Like most profound ideas, this one is simple:
I would not pursue the common course…where anything is professed and practised but the art of life (emphasis mine), to survey the world through a telescope or a microscope, and never with his natural eye; to study chemistry, and not learn how his bread is made, or mechanics, and not learn how it is earned; to discover new satellites to Neptune, and not detect the motes in his eyes, or to what vagabond he is a satellite himself; or to be devoured by the monsters that swarm all around him, while contemplating the monsters in a drop of vinegar.
The art of life is to live… not to study it, or play at it, or retreat from it behind comforts and safeguards.
The art of life is to live.
Sometimes, I imagine my life without its financial troubles. I hire all unpleasant tasks out. I go where I wish and pay for the best. I have comfortable rooms by the sea and homes which are cared for by someone else.
An uneasy feeling inevitably follows. I cannot express why. Only that I sense I am not ready for it. Perhaps it may be our spiritual demise. A curtailing of work to be done. A softness where strength is needed. A love of money kindled. A desire to protect what is obtained. I hear the gate click, the door shut, the latch turned and I am trapped. Then, I thank God for my troubles.
How does one live? What is the key to the art of life?
If such questions could be answered in a post, we wouldn’t be reading them. We’d be living instead.
I often hear the phrase, “The purpose of life is to love God and love people.” Sometimes, they add the word “on” which really annoys me. To love “on” people always brings an image of my jumping on them and licking them. To love “on” people removes a dignity which should always accompany a living soul — it places me as benefactor and patron. “I’m just going to love on you, man.” Yeah, that phrase has gotta go.
I don’t know if that’s really our purpose — to love God and to love people. (I recognize I’m arguing with the catechism here, but I dare to do it.)
In regards to loving God … I’m more inclined to believe our purpose is to receive love.
If love never fails, then what else is needed? And, isn’t it a bit presumptuous to jump to loving as if we could create anything from nothing?
Perhaps life isn’t so hard. Perhaps it was intended to be frightfully easy — to abide with the Father and He in me. Change is a natural effect. Perhaps if we would go about doing only the work before us and not go searching for more, we’d find peace and genius.
In regards to loving people, Thoreau provides an elegant defense for not being a philanthropist and within it lies the mustard seed.
Probably I should not consciously and deliberately forsake my particular calling to do the good which society demands of me, to save the universe from annihilation; and I believe that a like but infinitely greater steadfastness elsewhere is all that now preserves it.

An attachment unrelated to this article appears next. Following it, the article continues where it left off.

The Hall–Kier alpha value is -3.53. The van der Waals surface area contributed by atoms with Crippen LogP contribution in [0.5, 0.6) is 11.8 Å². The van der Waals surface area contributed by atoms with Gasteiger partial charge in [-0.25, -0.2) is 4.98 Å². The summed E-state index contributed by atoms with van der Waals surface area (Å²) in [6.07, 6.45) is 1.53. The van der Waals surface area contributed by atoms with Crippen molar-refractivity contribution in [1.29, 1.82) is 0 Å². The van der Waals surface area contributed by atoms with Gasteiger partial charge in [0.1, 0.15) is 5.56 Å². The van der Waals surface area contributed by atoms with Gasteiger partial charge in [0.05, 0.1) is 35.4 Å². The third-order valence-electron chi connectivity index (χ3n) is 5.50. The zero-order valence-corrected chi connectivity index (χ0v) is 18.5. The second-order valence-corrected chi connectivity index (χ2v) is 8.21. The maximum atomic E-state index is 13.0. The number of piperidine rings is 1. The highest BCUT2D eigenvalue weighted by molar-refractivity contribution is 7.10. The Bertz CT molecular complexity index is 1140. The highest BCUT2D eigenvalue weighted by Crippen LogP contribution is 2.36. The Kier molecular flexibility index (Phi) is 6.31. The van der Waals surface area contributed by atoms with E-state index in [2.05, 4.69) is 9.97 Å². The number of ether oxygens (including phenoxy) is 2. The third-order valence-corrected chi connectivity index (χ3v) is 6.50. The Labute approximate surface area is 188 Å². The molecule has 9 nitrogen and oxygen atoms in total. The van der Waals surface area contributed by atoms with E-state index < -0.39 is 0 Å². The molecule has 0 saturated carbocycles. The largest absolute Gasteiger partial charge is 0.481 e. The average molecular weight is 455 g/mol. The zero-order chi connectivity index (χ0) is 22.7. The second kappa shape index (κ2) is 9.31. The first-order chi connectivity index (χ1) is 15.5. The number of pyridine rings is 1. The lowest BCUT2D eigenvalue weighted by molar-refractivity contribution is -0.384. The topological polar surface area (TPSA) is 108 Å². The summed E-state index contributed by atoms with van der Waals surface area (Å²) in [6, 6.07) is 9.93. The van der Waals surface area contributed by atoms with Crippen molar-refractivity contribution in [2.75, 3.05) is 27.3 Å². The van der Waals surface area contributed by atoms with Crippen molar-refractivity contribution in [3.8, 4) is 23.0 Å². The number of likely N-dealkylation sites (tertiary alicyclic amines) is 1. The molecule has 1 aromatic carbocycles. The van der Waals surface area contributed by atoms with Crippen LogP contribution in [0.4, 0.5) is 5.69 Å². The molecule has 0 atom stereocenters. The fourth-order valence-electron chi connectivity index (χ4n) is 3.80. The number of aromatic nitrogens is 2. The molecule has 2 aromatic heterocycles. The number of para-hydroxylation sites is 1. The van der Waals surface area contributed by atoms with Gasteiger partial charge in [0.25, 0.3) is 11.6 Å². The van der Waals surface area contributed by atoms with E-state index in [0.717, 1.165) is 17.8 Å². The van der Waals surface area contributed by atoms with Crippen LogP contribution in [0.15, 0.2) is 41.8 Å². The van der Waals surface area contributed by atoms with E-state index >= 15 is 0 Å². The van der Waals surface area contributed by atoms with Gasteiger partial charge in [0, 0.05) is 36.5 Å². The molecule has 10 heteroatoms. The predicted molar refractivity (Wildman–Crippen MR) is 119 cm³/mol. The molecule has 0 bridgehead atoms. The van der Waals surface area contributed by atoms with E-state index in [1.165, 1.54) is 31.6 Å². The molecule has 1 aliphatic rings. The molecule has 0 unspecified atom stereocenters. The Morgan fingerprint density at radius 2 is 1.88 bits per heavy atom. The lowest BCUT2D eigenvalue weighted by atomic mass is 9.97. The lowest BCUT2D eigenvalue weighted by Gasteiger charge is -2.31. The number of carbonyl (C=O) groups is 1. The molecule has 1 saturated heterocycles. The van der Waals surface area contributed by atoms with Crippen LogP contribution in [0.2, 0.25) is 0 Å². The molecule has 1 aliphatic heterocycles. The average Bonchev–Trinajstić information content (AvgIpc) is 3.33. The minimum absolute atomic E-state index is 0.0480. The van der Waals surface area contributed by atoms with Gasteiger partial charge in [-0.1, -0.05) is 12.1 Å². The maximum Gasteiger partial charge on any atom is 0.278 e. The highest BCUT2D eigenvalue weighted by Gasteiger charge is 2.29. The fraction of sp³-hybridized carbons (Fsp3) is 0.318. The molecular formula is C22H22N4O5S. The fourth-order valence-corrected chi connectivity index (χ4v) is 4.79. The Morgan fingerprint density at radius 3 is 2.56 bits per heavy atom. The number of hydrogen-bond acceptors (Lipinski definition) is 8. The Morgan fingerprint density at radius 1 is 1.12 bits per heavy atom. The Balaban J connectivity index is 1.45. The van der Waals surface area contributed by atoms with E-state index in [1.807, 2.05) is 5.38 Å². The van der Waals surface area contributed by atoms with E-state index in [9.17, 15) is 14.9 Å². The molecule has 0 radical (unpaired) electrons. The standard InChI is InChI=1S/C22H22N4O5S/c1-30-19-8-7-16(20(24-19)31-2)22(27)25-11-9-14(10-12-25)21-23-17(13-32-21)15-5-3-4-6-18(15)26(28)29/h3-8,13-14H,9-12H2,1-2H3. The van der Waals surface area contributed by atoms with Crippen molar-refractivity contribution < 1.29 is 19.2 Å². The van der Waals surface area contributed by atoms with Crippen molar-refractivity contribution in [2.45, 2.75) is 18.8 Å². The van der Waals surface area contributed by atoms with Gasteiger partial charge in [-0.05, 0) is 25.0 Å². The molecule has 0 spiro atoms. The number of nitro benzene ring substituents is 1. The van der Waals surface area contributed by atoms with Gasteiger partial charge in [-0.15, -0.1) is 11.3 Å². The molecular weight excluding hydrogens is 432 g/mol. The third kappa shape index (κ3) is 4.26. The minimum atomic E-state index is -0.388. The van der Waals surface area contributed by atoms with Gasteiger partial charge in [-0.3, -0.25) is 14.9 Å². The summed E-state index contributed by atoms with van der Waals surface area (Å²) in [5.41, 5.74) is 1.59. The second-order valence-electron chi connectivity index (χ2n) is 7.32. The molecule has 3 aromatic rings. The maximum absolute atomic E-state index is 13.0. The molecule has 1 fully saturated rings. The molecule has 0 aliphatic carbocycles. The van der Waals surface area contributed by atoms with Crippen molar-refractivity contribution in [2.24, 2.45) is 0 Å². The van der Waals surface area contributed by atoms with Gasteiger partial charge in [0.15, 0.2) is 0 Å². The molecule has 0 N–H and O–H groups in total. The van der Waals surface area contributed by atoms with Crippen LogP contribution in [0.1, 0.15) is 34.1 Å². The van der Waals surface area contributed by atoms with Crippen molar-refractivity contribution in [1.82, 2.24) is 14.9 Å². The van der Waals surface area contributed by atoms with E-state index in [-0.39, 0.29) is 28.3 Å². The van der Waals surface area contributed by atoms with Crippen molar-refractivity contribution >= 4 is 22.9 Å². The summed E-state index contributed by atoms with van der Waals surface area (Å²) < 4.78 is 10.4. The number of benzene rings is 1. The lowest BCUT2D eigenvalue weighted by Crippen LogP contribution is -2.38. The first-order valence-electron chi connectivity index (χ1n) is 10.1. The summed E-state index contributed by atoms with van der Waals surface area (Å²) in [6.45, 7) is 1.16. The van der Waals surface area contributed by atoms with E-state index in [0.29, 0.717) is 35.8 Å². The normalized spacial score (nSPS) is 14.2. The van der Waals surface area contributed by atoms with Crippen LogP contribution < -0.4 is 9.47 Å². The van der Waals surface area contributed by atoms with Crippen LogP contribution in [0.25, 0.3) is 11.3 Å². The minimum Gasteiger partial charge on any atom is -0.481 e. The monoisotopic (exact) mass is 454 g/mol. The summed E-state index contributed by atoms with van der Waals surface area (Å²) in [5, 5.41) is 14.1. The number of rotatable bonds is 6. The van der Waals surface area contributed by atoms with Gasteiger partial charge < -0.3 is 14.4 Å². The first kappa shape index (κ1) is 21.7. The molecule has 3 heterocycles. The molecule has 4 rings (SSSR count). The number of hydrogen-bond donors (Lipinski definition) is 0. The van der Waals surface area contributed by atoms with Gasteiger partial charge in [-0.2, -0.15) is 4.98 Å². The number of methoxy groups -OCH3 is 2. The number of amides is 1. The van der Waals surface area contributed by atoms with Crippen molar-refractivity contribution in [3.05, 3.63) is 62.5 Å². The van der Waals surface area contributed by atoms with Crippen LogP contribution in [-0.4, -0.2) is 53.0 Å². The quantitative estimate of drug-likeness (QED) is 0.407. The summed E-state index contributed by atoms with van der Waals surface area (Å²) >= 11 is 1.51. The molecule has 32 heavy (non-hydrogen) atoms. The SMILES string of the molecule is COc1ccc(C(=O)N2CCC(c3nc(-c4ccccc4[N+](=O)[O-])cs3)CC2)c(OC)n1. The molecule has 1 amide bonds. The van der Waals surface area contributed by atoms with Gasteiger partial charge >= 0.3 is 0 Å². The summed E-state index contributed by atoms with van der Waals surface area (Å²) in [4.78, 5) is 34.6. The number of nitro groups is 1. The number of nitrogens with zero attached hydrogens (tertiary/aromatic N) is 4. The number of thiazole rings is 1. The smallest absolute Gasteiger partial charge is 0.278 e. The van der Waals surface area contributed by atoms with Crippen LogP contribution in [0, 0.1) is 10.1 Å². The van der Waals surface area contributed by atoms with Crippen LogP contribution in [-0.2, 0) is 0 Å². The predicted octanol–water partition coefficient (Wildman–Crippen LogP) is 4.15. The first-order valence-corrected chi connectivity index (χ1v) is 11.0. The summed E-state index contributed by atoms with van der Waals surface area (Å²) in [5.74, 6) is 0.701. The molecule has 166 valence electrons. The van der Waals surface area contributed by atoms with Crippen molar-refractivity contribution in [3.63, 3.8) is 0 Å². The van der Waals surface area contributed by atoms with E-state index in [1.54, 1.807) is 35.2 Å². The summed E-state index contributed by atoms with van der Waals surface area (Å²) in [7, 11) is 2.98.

Here, Thoreau shows a greater faith than most of us — faith in a “greater steadfastness” which actually preserves the creation. He resists his contemporaries’ criticisms to “pitch in and just love people” and retreats to his little cabin on Walden pond to write.
Fact is, he couldn’t. And neither can we. Which is why we mustn’t forsake our particular calling to “do good” elsewhere.
Which particular calling is Thoreau referring to? He lived a short life full of freedom, but, if the very poor were offered the life Thoreau lived, they would probably decline and keep their poverty. Thoreau’s life was a true religion, “a keeping oneself unspotted from the world.”
Success? Walden only sold a couple thousand during his lifetime.
It’s never been out of print since.
If the art of life were a tree, the branches would be the natural outcome of being loved; the taproot would drink from the fountain of love. The fruit would be the true you — unadorned and childlike — a sleeping baby with a blush on your cheek and eyelashes resting softly on your skin. The soil would be the faith in the truth you are loved. From this place, one can do the work of God.
I learned this, at least, by my experiment; that if one advances confidently in the direction of his dreams, and endeavors to live the life which he has imagined, he will meet with a success unexpected in common hours. He will put some things behind, will pass an invisible boundary; new, universal, and more liberal laws will begin to establish themselves around and within him; or the old laws be expanded, and interpreted in his favor in a more liberal sense, and he will live with the license of a higher order of beings. In proportion as he simplifies his life, the laws of the universe will appear less complex, and solitude will not be solitude, nor poverty poverty, nor weakness weakness. If you have built castles in the air, your work need not be lost; that is where they should be. Now put the foundations under them. (Walden, 323- 324)
From a sage (who are people who simply know who they are).
- Week 8: An Alchemist with Time (oregonpilgrim.com)
- Wild and Free: The Libertarian Philosophy of Henry David Thoreau (c4ss.org)
- Retreat to the Wilderness (davidtripp.wordpress.com)
- Thoughts From Thoreau (newbillthurman.wordpress.com)
- A Sonnet for Henry Thoreau (hihellohi1234567.wordpress.com)
- Overview of Walden, by Henry David Thoreau (erwinlhagans.wordpress.com)